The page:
NEENAH — The start of the school year brings a new season on the gridiron and changes are many for the St. Mary Catholic football program.
The team has transitioned from 11-player to 8-player, Jeremy Clifton moved back to Wisconsin to lead the program, and the Zephyrs now sport the same gold helmets worn by the Packers, to name a few.
The change to 8-player presents some challenges. Some players saw it as a demotion, said Clifton. Others were immediately supportive.
“I heard talk about it for a while and when the news finally broke, it was a happy relief,” said junior quarterback/safety SamPurcell. “The school was in dire need of a change in any way, and this may be the change that propels this team into a winning atmosphere.”
There are now 57 8-player programs in the state of Wisconsin, including Lena/St. Thomas Aquinas (Marinette), which is now in its sixth season of the format. Teams obviously play with three fewer players, but those positions removed from the field can change. Five players must be on the line at the snap and the outer player on both sides is pass-eligible.
“Mike Kudick, our defensive coordinator, and I are really competitive. So we go back and forth giving each other different looks. They see us compete, which gets them going. We want to play fast,” he said. “If another team beats us on their best day and on our best day, then I can live with that. We talk about the three controllables: attitude, effort and preparation.”
The schedule is tough, including some long road trips, according to Clifton. The team didn’t scrimmage another program and doesn’t have film on opponents, so he expects some early season growing pains. The team opened the season with a 54-26 loss at Wisconsin Heights on Aug. 23. Clifton hopes that by week four the team has “everything figured out.” The Zephyrs are not playoff eligible this season.
The most important change, according to Clifton, who holds a Ph.D. from Ball State University in Muncie, Ind., and formerly coached football and track at Mount St. Mary High School in Oklahoma City, Okla., is “the culture and the perception of our program.” The team won a total of eight games over the last five seasons.
“I’m constantly listening to podcasts trying to improve myself as a coach,” he said. “Some of the top college coaches don’t ever talk about winning. I started to really dive into what they say to their guys, reading the books that they read, listening to the seminars and the podcasts. We talk about winning the drill. In practice, we are all drill-orientated. We get the players to focus on the process.
“I’m trying to drive home to them that it shouldn’t matter who you are playing,” he added. “It shouldn’t matter where you are playing. It shouldn’t matter the score. You play with 100% intensity and success on Friday is earned Sunday through Thursday. You truly will play like you practice.”
The culture change began with a new summer workout program. Clifton installed training methods from track and field to improve the strength and speed of the athletes.
“When you are running and lifting right, there is a lesser chance of injury,” said Purcell. “We would skip and jump through hurdles in the morning, then run hills and following that would be lifting.”
Improving physically is only part of the culture. Clifton and the coaching staff have set rules to promote a more positive attitude on the field.
“They are not allowed to say ‘can’t’ and they are not allowed to say ‘try,’” explained Clifton, who lived in Germantown, Wis., for a number of years before spending his senior year at Adams-Friendship High School. “When they have a negative thought, they replace it with a positive. When they see someone fall, they pick them up. We are trying to get them to understand that their success and failure is a result of choices.”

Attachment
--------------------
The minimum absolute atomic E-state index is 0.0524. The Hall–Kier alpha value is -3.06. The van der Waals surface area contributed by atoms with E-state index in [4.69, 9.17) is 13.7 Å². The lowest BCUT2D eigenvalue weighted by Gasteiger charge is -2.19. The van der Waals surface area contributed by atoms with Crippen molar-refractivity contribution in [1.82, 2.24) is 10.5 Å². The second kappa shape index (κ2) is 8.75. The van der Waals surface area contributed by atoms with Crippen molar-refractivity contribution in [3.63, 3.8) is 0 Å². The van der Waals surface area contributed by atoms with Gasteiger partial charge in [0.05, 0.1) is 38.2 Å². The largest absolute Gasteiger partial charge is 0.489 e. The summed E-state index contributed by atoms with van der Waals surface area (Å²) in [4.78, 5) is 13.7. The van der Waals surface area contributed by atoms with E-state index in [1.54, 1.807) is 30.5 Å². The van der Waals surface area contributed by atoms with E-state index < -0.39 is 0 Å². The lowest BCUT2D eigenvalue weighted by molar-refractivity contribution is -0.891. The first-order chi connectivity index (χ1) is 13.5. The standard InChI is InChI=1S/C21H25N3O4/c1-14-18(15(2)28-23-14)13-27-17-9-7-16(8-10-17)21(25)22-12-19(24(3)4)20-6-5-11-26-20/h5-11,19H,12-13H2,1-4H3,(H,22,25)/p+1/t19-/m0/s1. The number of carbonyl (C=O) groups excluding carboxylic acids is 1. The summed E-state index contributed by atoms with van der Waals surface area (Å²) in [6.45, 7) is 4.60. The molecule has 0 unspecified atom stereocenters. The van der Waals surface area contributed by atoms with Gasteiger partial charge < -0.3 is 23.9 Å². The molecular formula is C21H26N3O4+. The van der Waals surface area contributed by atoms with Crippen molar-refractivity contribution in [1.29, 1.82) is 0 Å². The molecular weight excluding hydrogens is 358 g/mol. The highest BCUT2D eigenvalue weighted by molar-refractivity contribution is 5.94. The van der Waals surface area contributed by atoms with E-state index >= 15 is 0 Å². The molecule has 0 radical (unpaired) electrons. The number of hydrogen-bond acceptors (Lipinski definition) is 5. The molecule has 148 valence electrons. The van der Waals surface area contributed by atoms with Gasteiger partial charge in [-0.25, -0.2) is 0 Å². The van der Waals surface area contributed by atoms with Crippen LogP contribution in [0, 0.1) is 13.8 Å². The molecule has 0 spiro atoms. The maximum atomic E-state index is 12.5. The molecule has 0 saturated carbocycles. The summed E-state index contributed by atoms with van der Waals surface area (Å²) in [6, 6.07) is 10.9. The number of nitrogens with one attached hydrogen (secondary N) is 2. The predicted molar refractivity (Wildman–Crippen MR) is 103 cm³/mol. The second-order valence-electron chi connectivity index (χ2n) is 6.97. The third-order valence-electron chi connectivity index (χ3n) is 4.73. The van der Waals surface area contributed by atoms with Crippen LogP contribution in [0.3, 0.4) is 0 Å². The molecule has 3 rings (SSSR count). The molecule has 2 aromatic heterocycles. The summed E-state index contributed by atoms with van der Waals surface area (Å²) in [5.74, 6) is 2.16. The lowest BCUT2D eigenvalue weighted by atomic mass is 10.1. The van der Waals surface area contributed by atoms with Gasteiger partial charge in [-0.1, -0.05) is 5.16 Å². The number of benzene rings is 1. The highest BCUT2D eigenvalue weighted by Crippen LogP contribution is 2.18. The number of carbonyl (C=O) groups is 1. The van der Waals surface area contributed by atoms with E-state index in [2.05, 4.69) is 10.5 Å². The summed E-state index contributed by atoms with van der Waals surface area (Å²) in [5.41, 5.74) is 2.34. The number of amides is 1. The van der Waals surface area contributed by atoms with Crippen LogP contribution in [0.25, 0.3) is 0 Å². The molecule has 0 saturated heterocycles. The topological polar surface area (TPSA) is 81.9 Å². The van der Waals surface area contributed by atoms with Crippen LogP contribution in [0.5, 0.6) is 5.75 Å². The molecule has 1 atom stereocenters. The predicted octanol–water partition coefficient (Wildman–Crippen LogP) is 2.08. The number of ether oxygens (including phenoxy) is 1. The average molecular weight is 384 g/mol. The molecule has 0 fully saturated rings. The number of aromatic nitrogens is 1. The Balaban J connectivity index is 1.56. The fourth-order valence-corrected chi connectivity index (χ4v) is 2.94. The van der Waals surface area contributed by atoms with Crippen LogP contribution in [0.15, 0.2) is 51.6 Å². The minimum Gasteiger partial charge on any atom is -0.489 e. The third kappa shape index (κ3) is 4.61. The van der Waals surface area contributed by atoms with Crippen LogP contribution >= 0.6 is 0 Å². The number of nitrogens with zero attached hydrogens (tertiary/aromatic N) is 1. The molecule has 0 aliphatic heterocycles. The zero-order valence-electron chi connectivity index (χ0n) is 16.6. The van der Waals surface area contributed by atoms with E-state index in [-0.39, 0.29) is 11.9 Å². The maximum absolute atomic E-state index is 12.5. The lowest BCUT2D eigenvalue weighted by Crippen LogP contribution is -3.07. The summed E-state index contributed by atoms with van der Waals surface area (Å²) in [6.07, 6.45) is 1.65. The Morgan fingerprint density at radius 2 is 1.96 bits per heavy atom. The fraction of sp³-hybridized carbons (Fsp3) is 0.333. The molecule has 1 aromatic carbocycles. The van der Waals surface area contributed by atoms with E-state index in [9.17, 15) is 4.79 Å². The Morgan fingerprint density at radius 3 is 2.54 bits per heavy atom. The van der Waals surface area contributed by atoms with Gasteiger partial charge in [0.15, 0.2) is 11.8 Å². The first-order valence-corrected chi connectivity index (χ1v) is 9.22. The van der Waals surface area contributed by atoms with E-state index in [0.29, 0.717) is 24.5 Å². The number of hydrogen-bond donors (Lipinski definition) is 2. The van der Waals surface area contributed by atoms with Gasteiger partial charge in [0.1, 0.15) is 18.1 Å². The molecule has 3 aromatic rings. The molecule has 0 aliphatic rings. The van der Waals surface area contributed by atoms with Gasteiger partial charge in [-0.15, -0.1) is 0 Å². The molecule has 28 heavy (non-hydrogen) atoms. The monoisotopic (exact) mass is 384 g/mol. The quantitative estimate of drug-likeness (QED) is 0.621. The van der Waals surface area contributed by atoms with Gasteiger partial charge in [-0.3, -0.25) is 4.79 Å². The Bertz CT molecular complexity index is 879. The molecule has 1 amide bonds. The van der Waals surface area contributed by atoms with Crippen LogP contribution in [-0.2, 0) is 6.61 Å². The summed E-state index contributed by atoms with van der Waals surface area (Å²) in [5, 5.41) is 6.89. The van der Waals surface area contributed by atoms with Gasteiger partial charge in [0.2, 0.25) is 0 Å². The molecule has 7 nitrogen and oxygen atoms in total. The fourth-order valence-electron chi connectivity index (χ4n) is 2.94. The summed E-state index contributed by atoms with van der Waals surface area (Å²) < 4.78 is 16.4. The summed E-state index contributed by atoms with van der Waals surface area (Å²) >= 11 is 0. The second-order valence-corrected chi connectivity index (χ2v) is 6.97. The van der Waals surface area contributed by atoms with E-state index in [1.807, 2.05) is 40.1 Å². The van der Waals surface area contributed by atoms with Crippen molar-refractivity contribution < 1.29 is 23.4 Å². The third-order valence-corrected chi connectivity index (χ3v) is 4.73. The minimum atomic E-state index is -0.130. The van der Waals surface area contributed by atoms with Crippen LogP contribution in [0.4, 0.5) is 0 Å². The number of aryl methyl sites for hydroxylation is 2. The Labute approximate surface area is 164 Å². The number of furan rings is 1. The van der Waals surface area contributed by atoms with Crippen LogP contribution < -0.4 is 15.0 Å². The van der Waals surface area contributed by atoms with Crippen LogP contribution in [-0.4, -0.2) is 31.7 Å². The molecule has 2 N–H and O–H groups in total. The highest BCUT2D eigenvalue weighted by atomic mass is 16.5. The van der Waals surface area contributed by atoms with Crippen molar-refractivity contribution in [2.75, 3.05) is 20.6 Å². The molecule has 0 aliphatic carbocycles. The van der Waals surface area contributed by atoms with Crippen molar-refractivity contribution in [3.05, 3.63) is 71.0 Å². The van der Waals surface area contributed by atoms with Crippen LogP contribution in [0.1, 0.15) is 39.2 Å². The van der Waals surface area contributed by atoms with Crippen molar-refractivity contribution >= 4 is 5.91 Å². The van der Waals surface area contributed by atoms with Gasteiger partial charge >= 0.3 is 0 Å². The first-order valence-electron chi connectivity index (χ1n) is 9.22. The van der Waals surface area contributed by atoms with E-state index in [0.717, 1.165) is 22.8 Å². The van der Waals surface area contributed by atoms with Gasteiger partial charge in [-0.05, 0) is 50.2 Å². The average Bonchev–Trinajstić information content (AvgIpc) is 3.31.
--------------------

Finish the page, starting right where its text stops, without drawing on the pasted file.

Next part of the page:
The St. Mary Catholic Middle School football team, which continues to play 11-player, runs the same system as the varsity team this season in terms of language and technique to help grow the program for the future. The varsity coaches have assisted at middle school practices. The Zephyrs do not have a junior varsity this year. If the number of players grows, St. Mary Catholic may return to 11-player in the future.
“Our varsity team is so young,” said Clifton. “We have three potential freshman starters on both sides of the ball. Given the newness, we decided we would not play JV this year.”
Off the field, the coaching staff has stressed the need for the players to be role models. Clifton plans to have a grade point average competition between two teams within the roster. A supervised study table will be implemented for those players who need assistance with academics.
“I want teachers to be excited that they have football players in class,” said Clifton. “If you see someone getting bullied, I want you to step in. If you see someone who is eating lunch alone, I want you to go sit with that student.
“We emphasize doing good deeds when no one can repay you,” he added. “That’s from a John Wooden quote. Have hearts of gratitude. On the field, I want you to smack them hard and then pick them up.”
Clifton and his wife Heather have two children, Madyson and Alex. Moving to the state brings them closer to family members. Clifton said he wanted to continue to coach at a Catholic school.
“We can pray and don’t have to worry about it,” he said. “They are going to learn about care, compassion, virtue, respect and love. You can be overt with those here. These boys and girls have big hearts and they can express that here through God, through worship. Jesus’ example to me is supremely important.”
“We work together as a team and we bond by pushing each other to be our best,” said junior linebacker/guard Ethan Collins. “We know how we need to prepare for Friday nights by using our talents to help our teammates be successful.”